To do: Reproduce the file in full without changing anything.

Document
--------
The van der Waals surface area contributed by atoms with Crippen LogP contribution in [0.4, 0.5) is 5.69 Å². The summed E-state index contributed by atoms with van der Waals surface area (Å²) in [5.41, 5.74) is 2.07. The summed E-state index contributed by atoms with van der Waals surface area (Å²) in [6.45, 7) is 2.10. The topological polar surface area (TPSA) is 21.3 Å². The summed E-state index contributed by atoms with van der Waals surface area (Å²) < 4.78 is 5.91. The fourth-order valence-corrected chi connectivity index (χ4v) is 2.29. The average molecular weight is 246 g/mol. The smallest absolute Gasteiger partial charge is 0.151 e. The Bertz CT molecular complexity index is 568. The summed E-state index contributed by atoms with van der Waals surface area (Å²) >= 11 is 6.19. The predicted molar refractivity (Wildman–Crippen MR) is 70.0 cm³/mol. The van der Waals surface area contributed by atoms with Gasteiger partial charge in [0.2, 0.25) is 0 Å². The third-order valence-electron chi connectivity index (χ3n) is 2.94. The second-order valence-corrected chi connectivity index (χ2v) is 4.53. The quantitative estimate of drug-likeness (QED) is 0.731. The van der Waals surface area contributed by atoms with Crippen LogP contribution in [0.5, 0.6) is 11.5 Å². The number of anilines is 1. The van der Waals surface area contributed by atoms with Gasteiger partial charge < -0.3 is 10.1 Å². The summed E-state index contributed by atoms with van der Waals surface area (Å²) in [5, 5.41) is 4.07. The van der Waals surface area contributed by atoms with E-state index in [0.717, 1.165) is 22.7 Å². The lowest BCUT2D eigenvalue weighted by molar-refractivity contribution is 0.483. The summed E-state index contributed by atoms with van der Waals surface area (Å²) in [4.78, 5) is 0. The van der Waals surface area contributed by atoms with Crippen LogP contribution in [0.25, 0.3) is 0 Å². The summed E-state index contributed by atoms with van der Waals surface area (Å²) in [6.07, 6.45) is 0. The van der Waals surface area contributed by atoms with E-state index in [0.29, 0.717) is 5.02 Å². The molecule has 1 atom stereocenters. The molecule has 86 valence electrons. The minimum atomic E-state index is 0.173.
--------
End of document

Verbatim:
The van der Waals surface area contributed by atoms with Crippen LogP contribution in [0.4, 0.5) is 5.69 Å². The summed E-state index contributed by atoms with van der Waals surface area (Å²) in [5.41, 5.74) is 2.07. The summed E-state index contributed by atoms with van der Waals surface area (Å²) in [6.45, 7) is 2.10. The topological polar surface area (TPSA) is 21.3 Å². The summed E-state index contributed by atoms with van der Waals surface area (Å²) < 4.78 is 5.91. The fourth-order valence-corrected chi connectivity index (χ4v) is 2.29. The average molecular weight is 246 g/mol. The smallest absolute Gasteiger partial charge is 0.151 e. The Bertz CT molecular complexity index is 568. The summed E-state index contributed by atoms with van der Waals surface area (Å²) >= 11 is 6.19. The predicted molar refractivity (Wildman–Crippen MR) is 70.0 cm³/mol. The van der Waals surface area contributed by atoms with Gasteiger partial charge in [0.2, 0.25) is 0 Å². The third-order valence-electron chi connectivity index (χ3n) is 2.94. The second-order valence-corrected chi connectivity index (χ2v) is 4.53. The quantitative estimate of drug-likeness (QED) is 0.731. The van der Waals surface area contributed by atoms with Crippen LogP contribution in [0.5, 0.6) is 11.5 Å². The number of anilines is 1. The van der Waals surface area contributed by atoms with Gasteiger partial charge < -0.3 is 10.1 Å². The summed E-state index contributed by atoms with van der Waals surface area (Å²) in [5, 5.41) is 4.07. The van der Waals surface area contributed by atoms with E-state index in [0.717, 1.165) is 22.7 Å². The lowest BCUT2D eigenvalue weighted by molar-refractivity contribution is 0.483. The summed E-state index contributed by atoms with van der Waals surface area (Å²) in [4.78, 5) is 0. The van der Waals surface area contributed by atoms with Crippen LogP contribution in [0.25, 0.3) is 0 Å². The summed E-state index contributed by atoms with van der Waals surface area (Å²) in [6.07, 6.45) is 0. The van der Waals surface area contributed by atoms with E-state index in [0.29, 0.717) is 5.02 Å². The molecule has 1 atom stereocenters. The molecule has 86 valence electrons. The minimum atomic E-state index is 0.173.